Nurses face challenges including increased suicide rates, burnout and PTSD, and the pandemic has only increased them.

Nurses face challenges including increased suicide rates, burnout and PTSD, and the pandemic has only made them worse.

This February, the USF College of Nursing will offer a series of virtual courses for frontline nurses about staying safe and healthy—both physically and mentally—while working in a pandemic. “Frontline Nursing During Covid-19: A New Paradigm” will address pandemic-related concerns like Covid-19 pathology, self-care and risk-mitigation, empowerment and self-advocacy, identifying limitations and asking for help.

The continuing-education webinars will be made available free for registrants throughout the country, thanks to a $57,000 donation from Sarasota’s David Kotok and Christine Schlesinger. Nurses who complete the program will be eligible for continuing-education credits, which are a necessary part of license renewal.

“We already know that pre-pandemic, nurses were known to be less healthy than the average American,” says USF’s Rayna Letourneau, a registered nurse and assistant professor who’s overseeing the course’s development. “Already we have health and wellness issues. I just see it getting more complex. It’s being exacerbated by the pandemic.”

In February of this year, a national study by UC San Diego confirmed that suicide risk was significantly higher among nurses than the general population.

The course will be available in two tracks, one geared toward novice nurses and one for industry veterans. Each track comprises four webinars, which can be viewed on-demand at the registrants’ convenience. The first webinar will present credible information about Covid-19 as a disease, and compare and contrast 2020 to previous pandemics in history. The second webinar will emphasize the importance of self-care and provide strategies for risk-mitigation and personal health. The third webinar will address difficult professional situations, empowering nurses to navigate uncomfortable conversations and advocate for their rights.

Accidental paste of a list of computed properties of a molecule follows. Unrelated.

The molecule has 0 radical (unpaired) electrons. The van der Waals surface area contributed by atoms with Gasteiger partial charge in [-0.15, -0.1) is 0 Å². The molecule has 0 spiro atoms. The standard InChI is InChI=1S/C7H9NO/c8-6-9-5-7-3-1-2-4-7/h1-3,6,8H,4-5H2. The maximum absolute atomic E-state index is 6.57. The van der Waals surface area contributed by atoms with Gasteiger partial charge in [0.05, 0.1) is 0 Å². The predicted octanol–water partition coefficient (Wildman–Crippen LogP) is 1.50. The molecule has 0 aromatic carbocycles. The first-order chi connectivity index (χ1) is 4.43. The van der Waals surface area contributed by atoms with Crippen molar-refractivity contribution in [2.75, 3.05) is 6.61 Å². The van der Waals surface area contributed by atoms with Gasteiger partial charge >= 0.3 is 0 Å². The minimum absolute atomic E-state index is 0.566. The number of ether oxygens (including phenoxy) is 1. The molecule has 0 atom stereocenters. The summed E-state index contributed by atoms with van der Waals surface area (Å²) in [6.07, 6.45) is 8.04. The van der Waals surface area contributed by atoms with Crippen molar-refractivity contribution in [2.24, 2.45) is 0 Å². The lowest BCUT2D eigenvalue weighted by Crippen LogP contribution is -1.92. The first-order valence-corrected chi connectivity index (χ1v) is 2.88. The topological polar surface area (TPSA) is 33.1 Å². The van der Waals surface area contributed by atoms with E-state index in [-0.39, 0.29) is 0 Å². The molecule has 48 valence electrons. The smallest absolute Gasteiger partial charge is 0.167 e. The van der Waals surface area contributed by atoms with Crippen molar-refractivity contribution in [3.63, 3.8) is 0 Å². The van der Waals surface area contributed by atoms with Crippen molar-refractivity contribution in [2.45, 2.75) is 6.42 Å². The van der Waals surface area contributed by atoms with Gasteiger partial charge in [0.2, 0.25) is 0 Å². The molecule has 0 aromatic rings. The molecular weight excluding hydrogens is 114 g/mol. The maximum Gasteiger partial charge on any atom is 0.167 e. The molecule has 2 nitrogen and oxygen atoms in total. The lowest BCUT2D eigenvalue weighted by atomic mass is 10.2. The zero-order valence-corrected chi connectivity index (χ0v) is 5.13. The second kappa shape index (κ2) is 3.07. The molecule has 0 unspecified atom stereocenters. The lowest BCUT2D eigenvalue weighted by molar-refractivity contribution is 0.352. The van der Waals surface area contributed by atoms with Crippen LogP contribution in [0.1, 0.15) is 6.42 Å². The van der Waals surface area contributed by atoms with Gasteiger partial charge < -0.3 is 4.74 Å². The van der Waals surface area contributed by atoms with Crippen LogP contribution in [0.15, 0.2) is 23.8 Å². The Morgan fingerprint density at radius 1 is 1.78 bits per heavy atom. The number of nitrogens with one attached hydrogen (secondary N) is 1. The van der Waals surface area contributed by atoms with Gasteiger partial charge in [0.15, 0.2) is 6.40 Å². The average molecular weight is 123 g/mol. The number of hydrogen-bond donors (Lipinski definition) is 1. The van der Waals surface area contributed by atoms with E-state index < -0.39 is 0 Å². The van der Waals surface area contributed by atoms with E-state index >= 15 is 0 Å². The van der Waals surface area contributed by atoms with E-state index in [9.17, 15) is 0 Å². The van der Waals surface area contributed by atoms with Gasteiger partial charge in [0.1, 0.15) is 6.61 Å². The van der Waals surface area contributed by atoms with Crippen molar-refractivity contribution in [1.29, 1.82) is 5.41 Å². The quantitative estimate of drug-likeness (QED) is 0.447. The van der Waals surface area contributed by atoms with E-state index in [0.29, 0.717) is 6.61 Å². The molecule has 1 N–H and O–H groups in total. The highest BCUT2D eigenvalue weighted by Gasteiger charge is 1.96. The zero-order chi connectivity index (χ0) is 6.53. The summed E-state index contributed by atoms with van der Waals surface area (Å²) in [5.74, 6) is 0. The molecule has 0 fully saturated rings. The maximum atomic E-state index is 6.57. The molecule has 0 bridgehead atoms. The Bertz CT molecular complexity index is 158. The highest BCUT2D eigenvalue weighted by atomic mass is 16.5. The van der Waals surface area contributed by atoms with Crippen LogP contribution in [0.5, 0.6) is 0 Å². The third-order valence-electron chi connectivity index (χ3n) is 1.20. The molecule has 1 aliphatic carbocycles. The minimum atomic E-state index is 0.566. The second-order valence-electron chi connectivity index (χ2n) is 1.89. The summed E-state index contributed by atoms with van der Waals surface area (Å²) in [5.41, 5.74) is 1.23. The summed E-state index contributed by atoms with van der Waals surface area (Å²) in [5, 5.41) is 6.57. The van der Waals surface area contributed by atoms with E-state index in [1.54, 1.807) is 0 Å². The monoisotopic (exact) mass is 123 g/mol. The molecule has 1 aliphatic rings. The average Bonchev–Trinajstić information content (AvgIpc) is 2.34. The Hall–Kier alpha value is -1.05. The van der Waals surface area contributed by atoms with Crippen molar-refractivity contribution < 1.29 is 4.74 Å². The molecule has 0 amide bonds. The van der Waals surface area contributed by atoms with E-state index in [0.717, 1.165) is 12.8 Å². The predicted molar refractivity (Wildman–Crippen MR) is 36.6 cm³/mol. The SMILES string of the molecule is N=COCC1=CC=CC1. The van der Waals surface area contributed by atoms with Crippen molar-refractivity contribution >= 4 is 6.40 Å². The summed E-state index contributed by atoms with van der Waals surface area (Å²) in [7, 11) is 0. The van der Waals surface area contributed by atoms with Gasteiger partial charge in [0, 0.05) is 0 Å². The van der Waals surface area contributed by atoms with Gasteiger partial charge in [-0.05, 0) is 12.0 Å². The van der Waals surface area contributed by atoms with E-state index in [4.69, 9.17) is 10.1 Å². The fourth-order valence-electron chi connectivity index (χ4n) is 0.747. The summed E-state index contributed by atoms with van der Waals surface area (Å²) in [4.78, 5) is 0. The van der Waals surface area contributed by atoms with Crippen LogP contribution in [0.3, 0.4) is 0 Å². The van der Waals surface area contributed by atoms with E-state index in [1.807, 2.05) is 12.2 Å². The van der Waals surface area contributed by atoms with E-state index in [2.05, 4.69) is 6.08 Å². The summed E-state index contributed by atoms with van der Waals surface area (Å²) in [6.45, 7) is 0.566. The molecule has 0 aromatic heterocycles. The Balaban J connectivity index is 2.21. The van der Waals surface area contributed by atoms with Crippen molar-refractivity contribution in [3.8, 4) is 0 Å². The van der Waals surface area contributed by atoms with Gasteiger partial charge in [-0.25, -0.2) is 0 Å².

For the fourth webinar, novice nurses will learn about transitioning to professional practice during a pandemic, how to get the most out of their orientation, and how to identify their limits and know when to ask for help. Experienced nurses will also receive guidance on establishing personal limits, as well as mentoring other nurses during a pandemic.

After completing the program, nurses will have an opportunity to participate in, or suggest topics for, a 12-part podcast series to be released on a monthly basis through March 2022. “It’s more than just a course,” says Letourneau. “We’re developing a program that is ultimately going to be a resource for nurses on the front lines.”

USF will release registration information as soon as it’s finalized.

The program is already generating buzz throughout the country’s nursing community. “They’re excited because this is really made by nurses, for nurses. It’s caring for them, teaching them how to care for themselves so that they can care for their patients,” says Letourneau. “We want as many nurses to participate as we can get. This will only help our profession.”

Filed under
Show Comments